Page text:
Senate Bill 719[edit]

In 2005, Peace Officers Research Association of California (PORAC) sponsored California Senate Bill 719. "This bill would narrow the available immunity for public entities that employ peace officers when a third party is injured or killed in a collision with a person fleeing from peace officer pursuit. Such entities would be immune only if they: (1) adopted and promulgated a policy for safe conduct of motor vehicle pursuits that met minimum state standards; and (2) provided regular and periodic training for their officers regarding safe pursuits."[8] Senate Bill 719 was authored by State Senators, Gloria Romero and Bob Margett, met no opposition from the state legislature and was signed by Governor Arnold Schwarzenegger on October 4, 2005.

Senate Bill 719 Detractors[edit]

According to State Senator Sam Aanestad's website he states: "Although I supported and voted in favor of SB 719, I do not feel this measure goes far enough and will not cut the number of pursuits in California. I will continue to track the actual numbers of police pursuits in this state, the accidents that result from these pursuits and the injuries and deaths that these pursuits cause."[9]

"What SB 719 proposes is to slightly change the list of elements of pursuit policy -- while making no quantitative requirements," wrote the late Jim Phillips, founder of[10]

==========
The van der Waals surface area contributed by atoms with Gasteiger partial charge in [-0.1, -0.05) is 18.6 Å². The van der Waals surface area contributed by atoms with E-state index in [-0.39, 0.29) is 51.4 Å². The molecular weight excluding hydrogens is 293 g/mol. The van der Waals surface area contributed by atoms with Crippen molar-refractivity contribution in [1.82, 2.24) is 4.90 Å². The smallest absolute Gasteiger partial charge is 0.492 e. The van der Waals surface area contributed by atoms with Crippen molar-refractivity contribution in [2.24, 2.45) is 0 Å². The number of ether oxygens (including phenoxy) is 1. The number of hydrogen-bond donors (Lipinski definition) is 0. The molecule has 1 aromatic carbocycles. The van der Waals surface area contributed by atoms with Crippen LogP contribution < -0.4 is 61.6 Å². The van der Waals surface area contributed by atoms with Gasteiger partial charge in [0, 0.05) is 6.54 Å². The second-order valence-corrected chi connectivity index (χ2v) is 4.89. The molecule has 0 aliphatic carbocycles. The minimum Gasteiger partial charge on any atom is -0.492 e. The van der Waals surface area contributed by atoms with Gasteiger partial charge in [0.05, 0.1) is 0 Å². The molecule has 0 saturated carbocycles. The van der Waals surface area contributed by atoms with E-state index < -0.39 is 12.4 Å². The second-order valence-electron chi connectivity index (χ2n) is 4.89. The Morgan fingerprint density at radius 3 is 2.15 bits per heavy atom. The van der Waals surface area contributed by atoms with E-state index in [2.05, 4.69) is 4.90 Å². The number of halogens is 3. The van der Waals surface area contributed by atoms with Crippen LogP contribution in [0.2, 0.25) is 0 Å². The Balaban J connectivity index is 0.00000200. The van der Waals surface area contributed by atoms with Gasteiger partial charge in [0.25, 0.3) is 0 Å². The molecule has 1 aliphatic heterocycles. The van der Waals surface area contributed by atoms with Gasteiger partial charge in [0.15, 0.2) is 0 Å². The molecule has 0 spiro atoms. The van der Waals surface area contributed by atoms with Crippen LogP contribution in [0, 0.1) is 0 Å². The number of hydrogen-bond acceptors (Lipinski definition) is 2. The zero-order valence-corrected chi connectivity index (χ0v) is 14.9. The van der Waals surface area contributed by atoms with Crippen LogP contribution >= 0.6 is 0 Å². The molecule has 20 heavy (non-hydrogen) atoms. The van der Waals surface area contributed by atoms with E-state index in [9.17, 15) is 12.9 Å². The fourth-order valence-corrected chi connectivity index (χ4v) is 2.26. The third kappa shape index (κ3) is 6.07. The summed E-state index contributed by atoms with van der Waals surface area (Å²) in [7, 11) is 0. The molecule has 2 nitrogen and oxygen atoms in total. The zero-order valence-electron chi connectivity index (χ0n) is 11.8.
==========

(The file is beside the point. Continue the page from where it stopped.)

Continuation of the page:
Candy Priano, Kristie's mother, is founder and executive director of Voices Insisting on PursuitSAFETY, a national nonprofit public safety organization. According to its website, PursuitSAFETY is the only national nonprofit organization that exists to save the lives of innocent bystanders and police officers. PursuitSAFETY is staffed to reach out to families of law-abiding citizens impacted by the tragedy of pursuit and work with law enforcement to find safer ways to catch drivers who flee.[11] Candy also maintains, a website devoted to the tragedy that claimed Kristie's life and the proposed California legislation. On the site is an ongoing list of innocent victims and police officers killed as the result of high-speed chases.[12] She has stated that, "Because of Kristie's Law, California has received national attention about leading the nation in the number of innocent people killed in pursuits. Consequently, under the direction of law enforcement, our state legislators are now passing legislation that is simply window dressing to deceive the people of California and allows a law enforcement agency to do anything it pleases. Law enforcement has always wanted to keep the Legislature out of this issue, but with so much pressure coming because of Kristie's Law, they had to come up with another plan and that plan was putting forth meaningless legislation."[13]